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The Last Battle
By C. S. Lewis

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The Last Battle

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The Last Battle
By C. S. Lewis
HarperAudio, 2005
An Unabridged Audio Recording on CD
ISBN: 978-0060793326
Genre: Fantasy, Young Adult Fiction

Reviewed by Israel Drazin - January 27, 2010

The Last Battle is the final volume of the seven books of The Chronicles of Narnia. It tells the tale of a self-centered and old, but clever ape that was very evil and a donkey that was profoundly stupid and did everything the ape told him to do

One day the ape found a lion skin, sewed it up and dressed the donkey in the skin, so that he looked like Aslan, the noble lion, the founder and protector, the god-figure of Narnia. The ape gathered the Narnian beings, animals who talk, as well as Calormene, dark skinned beings from another land. He enslaved the Narnians to the Calormene and forced the Narnians to cut down the holy trees of Narnia and perform menial tasks for him, such as bringing him nuts and bananas. He claimed that he was the spokes-being of Aslan, who was the donkey in disguise, and insisted that he was more than an ape, that he was a human.

(C. S. Lewis was probably having some fun here. The Calormene probably represented colored-men, as they were called in his day, blacks, who were the masters and not the slaves.)

The king of Narnia, a lad between twenty and twenty five years old, heard about the cutting of the trees and rushed with his friend, a unicorn, to stop the outrage. He did not believe that Aslan could have ordered such an unholy deed. The two chance upon two Calormenes beating a Narnian and kill the Calormenes (reminiscent of the act of the biblical Moses in Egypt). Rethinking that perhaps Aslan did order the tree cuttings, they surrender to the Ape, who immediately ties the king to a tree and plans to kill him.

Many adventures follow. How the king prays for the interventions of the humans from the other world, the sudden vision of the king before the previous seven visitors to Narnia, and the appearance of Eustace and Jill in Narnia. There are also three adventures of the saving of the king, the unicorn and the dwarfs.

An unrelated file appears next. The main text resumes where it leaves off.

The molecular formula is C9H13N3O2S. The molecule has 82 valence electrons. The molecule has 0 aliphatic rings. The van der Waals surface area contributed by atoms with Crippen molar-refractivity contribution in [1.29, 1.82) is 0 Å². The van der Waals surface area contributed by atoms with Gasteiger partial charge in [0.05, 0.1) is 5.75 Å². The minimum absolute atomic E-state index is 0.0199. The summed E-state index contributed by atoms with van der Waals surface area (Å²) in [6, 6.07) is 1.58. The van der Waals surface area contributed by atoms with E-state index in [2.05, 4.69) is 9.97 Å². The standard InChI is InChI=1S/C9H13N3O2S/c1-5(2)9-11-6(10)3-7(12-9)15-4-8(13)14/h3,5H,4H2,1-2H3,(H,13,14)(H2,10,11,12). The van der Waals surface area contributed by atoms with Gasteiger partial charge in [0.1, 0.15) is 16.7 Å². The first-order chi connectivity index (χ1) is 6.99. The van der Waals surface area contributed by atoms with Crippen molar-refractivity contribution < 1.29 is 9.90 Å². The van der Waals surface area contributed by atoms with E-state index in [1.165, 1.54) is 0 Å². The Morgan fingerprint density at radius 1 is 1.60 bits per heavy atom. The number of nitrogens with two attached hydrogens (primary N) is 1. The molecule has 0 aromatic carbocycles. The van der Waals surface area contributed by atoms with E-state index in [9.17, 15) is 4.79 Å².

When all are freed, more boisterous adventures follow: the appearance of the god of the Calormenes, a hideous looking being; the revolt against the ape by other evil beings; the appearance of a large Calormenesian army that takes over Narnia and kills many of the king's friends, including the leaders of his army.

Readers will discover if Aslan appears and if he saves the Narnians, or if this is the end of the Narnian kingdom, and why this is the last battle. Will Eustace and Jill be able to return to England? Was Alan's prediction true, that when they come they will be unable to return?

The final question is, "Will the readers miss the adventures of Narnia?" The answer is an emphatic, "Yes."


Dr. Israel Drazin is the author of fifteen books, including a series of five volumes on the Aramaic translation of the Hebrew Bible, which he co-authors with Rabbi Dr. Stanley M. Wagner, and a series of four books on the twelfth century philosopher Moses Maimonides, the latest being Maimonides: Reason Above All, published by Gefen Publishing House, www.gefenpublishing.com. The Orthodox Union (OU) publishes daily samples of the Targum books on www.ouradio.org.


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